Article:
Dear Readers, After a year with Beliefnet, I’ve decided to move to my own domain for my blogging. It’s been a fine year — some things worked, other things didn’t. But in the end, I’ll be a better blogger on my own. My thanks to the Bnet editorial staff; they’ve been very supportive. Please change […]
As other bloggers have noted, putting the Christianity21 experience into words is nearly impossible. In short, it went even better than Doug and I imagined it. All of the pieces came together beautifully.
In fact, when people repeatedly stopped me in the hallways on the first day to say how well they thought it was going, I found myself giving the same response over and over: “The energy in that room is amazing.”
If you want to find out about the nuts and bolts of C21, see this link for mui links, names, books, etc.
And you can read about all of the presenters here. I dare not single out any of the presentations, since so many of them were so, so good. I’d rather write about my overall impressions of the event.
I often write about the conservative and liberal versions of American Protestantism here, and, although those are oversimplified and overgeneralized terms, they’re good enough for the purposes of this conversation.
Before the event, Doug and I met with Jen Howver and Mark and Kelly from Imago, all of whom helped us plan and execute the event. We made a chart with two axes on a large piece of paper, thus dividing the paper into four quadrants. One axis was “practitioner – theorist” and the other was “liberal – conservative.” We then took our best guess on all 21 of the presenters, and placed them along the axes. We were pleased to see that we had representation in all four quadrants.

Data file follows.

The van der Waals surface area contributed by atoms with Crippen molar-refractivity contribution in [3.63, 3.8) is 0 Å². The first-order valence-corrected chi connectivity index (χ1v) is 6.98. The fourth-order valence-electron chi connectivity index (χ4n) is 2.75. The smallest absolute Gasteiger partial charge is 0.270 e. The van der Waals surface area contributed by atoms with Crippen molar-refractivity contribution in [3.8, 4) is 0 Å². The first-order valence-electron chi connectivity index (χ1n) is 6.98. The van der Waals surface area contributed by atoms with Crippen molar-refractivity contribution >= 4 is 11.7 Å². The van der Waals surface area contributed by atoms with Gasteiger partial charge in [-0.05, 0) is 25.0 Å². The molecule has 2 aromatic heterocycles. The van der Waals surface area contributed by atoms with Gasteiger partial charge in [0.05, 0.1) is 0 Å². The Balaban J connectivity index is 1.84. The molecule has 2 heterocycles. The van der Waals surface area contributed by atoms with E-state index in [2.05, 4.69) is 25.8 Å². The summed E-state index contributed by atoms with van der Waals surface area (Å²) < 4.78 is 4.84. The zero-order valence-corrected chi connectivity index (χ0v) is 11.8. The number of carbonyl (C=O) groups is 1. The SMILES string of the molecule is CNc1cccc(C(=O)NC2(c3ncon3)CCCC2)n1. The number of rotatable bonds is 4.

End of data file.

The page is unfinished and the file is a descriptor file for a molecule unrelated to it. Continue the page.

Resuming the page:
And this got me thinking about how rare it is that among the most liberal Christian leaders (think GLBTQ supporters) and the conservative evangelicals (think Willow Creek and North Point churches) share the stage. In fact, it got me to wondering if there are 21 men out there who would even accept an invitation like this.
I don’t want to over-stereotype people based on their gender, but I’ve been a speaker at lots of events, and when the majority of the speakers are men (as is invariably the case), there is a certain competitive nature to those events that I did not sense at C21. And, to say it another way, I just don’t think that we’d have gotten the cooperation from speakers at either end of the theological spectrum if the roster had been male.
All that to say thanks to the presenters for their grace.
There had been rumors of street-preaching protesters outside of the event. Unable to line up any compatriots (he had hoped for 21), one emergent twenemy preached a bit outside on the street, but I only spoke to one person who even saw him. Another emergent opponent was in the room for every session but the last, and he was the model of grace and respect, even as he squirmed at the theology he was hearing.
Also memorable was the posse of men who usually speak at these events. These guys came at their own expense, slept on couches and spare beds, and moved chairs, worked the registration table, and generally provided a hospitable presence. Since I haven’t named any of the women in this post, I won’t name the guys either, with one exception: Jay Bakker stayed at my house for a week, and we became fast friends. He’s an exceptional human being.
In the final session on Sunday afternoon, one word emerged as emblematic of the weekend: Courage. One participant said to me, “I’ve been so afraid of starting something new for Jesus, but now I know I can do it. There’s so much courage in this room!”
Indeed, there was. Here’s hoping that God blesses us with similar gatherings in the future.